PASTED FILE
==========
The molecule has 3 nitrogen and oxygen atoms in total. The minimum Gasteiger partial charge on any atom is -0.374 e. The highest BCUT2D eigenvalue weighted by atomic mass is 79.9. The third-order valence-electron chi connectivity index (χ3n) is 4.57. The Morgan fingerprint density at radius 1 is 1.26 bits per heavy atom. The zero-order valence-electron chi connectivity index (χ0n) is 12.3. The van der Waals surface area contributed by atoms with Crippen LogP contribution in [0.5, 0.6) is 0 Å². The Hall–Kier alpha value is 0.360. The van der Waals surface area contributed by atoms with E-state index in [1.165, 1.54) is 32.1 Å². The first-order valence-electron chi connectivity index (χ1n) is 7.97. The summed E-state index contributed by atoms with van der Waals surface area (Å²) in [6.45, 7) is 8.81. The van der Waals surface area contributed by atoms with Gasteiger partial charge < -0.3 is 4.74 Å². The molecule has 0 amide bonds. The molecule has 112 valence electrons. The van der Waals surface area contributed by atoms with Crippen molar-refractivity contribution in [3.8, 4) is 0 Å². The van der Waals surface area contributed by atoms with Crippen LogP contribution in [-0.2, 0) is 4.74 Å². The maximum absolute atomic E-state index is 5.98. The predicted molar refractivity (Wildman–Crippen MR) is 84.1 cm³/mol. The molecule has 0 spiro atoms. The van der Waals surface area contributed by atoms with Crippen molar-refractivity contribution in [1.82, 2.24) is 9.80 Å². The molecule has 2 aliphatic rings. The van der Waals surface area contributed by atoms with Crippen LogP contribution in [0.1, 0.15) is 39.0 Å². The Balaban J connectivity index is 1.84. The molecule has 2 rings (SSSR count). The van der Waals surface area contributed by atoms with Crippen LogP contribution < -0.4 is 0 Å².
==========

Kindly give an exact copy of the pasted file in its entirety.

The molecule has 3 nitrogen and oxygen atoms in total. The minimum Gasteiger partial charge on any atom is -0.374 e. The highest BCUT2D eigenvalue weighted by atomic mass is 79.9. The third-order valence-electron chi connectivity index (χ3n) is 4.57. The Morgan fingerprint density at radius 1 is 1.26 bits per heavy atom. The zero-order valence-electron chi connectivity index (χ0n) is 12.3. The van der Waals surface area contributed by atoms with Crippen LogP contribution in [0.5, 0.6) is 0 Å². The Hall–Kier alpha value is 0.360. The van der Waals surface area contributed by atoms with E-state index in [1.165, 1.54) is 32.1 Å². The first-order valence-electron chi connectivity index (χ1n) is 7.97. The summed E-state index contributed by atoms with van der Waals surface area (Å²) in [6.45, 7) is 8.81. The van der Waals surface area contributed by atoms with Gasteiger partial charge < -0.3 is 4.74 Å². The molecule has 0 amide bonds. The molecule has 112 valence electrons. The van der Waals surface area contributed by atoms with Crippen molar-refractivity contribution in [3.8, 4) is 0 Å². The van der Waals surface area contributed by atoms with Crippen LogP contribution in [-0.2, 0) is 4.74 Å². The maximum absolute atomic E-state index is 5.98. The predicted molar refractivity (Wildman–Crippen MR) is 84.1 cm³/mol. The molecule has 0 spiro atoms. The van der Waals surface area contributed by atoms with Crippen molar-refractivity contribution in [1.82, 2.24) is 9.80 Å². The molecule has 2 aliphatic rings. The van der Waals surface area contributed by atoms with Crippen LogP contribution in [0.1, 0.15) is 39.0 Å². The Balaban J connectivity index is 1.84. The molecule has 2 rings (SSSR count). The van der Waals surface area contributed by atoms with Crippen LogP contribution < -0.4 is 0 Å².